What Growing Grass Taught Me About Voice Over

What Growing Grass Taught Me About Voice Over

Several years ago I owned a home in Peterborough, Ontario. A lovely home on a wonderful corner lot. The yard space was plentiful. The grass was not.

For nearly two years I did everything I could possibly think of to try and grow grass. I worked the earth using every tool short of a farm tractor. I tried every seed and fertilizer known to man. I had the soil tested. I consulted experts. I seeded and re-seeded and re-seeded again.

grass-growing-toolsTwo years. No grass.

This month I’ll move into a new apartment that has a lawn. Or at least, it has yard space. When I first walked through the patio doors to investigate I found my own personal jungle. It was an overgrown nightmare filled with every weed imaginable. The stone retaining wall was collapsed and buried.

What lied before me was a big job that would take many hours, days and weeks of labor and care.

With assistance from my mom and sister, the wall was rebuilt and the jungle was gutted.

The rest was up to me.

For several weeks now, I’ve been trying to grow grass. It’s like deja-vu all over again.

Seeding and re-seeding.

Weeding and more weeding.

Working the earth. Watering it too.

A finally, last night, I sat on my patio and gazed upon my yard.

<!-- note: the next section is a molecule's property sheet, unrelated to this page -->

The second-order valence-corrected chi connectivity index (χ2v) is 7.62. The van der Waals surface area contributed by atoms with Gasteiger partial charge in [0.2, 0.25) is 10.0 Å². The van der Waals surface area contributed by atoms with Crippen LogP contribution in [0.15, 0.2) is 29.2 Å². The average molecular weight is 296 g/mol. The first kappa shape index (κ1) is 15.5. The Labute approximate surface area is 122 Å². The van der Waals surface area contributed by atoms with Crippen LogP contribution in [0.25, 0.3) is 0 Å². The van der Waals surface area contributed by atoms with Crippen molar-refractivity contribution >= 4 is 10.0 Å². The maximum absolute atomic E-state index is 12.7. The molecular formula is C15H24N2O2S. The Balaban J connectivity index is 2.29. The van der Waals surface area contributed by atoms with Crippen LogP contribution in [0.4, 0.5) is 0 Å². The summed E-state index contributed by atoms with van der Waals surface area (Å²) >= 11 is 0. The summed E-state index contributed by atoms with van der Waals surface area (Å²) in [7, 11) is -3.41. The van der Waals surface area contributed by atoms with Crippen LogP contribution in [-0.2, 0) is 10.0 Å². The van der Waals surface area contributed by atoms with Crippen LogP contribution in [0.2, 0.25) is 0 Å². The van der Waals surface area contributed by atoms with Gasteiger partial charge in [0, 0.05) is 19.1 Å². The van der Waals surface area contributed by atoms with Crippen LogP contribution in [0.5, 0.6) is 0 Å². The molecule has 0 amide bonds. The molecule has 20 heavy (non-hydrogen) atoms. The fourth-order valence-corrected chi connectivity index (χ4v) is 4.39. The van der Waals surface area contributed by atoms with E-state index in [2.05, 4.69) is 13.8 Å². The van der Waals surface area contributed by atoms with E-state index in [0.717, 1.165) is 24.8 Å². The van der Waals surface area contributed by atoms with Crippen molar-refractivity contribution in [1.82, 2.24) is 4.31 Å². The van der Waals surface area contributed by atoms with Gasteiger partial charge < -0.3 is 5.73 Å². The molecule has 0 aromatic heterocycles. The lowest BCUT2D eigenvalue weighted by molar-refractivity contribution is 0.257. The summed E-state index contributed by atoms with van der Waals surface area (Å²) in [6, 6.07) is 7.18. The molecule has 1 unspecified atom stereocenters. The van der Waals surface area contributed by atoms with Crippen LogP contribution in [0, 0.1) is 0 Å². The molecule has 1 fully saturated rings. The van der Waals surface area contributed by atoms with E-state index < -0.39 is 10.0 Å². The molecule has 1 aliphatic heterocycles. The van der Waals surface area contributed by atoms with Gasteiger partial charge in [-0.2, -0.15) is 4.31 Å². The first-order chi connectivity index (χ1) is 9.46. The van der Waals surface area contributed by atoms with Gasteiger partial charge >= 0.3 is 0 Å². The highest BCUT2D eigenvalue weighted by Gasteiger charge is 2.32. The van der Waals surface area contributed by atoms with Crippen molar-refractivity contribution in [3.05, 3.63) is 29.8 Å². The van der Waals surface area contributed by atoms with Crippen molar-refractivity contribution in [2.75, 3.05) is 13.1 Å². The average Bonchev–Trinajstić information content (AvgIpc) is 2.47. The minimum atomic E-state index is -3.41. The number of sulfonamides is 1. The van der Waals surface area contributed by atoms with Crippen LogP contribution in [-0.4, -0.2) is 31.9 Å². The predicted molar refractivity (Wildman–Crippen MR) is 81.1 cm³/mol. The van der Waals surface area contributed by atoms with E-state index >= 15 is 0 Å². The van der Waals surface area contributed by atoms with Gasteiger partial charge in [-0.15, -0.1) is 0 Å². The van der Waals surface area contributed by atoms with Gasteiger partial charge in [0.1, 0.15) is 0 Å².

watering-the-lawnAll 37 blades of grass.

Life!

At least once a week, often more, I receive notes from well meaning individuals who are looking to get into voice over or have already made the jump. Some of them are taking their time. Following the right path. Investing in coaching. Working on quality demos.

Slowly, steadily, properly building their business.

Others are hoping I’ll give them the magic bullet. That one key piece of advice that will instantly launch them into voice over stardom.

Here’s the thing, as I sat in my chair looking at my 37 blades of grass, I couldn’t help but think of my voice over career and how, in many ways, it’s been like trying to grow grass.

I sure as heck didn’t break in overnight. And, like my first two year attempt at growing grass, many of my early years in voice over were filled with failed attempts, despite my best efforts and intentions.

my-lawnInstead, my journey into becoming a full time voice over talent is more of a story of patience and perseverance. Of endurance.

One blade of grass becomes two. Then three. And after some more time, more watering, more fertilizing, it becomes a patch, and then a bigger patch, and eventually, it becomes a lawn.

Of course, the work doesn’t stop there. Then you’ve got to maintain it. Mow it. Weed it.

It’s a process that never ends.

Like voice over.

Building a voice over career, like growing a lawn, takes a lot of time, a lot of effort, a lot of patience, and investing in the right combination of tools in order to see growth.

Eventually, one day, you’ll be able to sit in a chair on your patio, and reflect back on all it took to build your career, how truly blessed you are, and you can do it while admiring your grass!

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About Marc Scott

I've been doing voice work since 1995. When I'm not recording jobs, sending auditions, working on demos or writing new posts, you might find me on a fire truck. I'm proud to serve my community as a Volunteer Firefighter.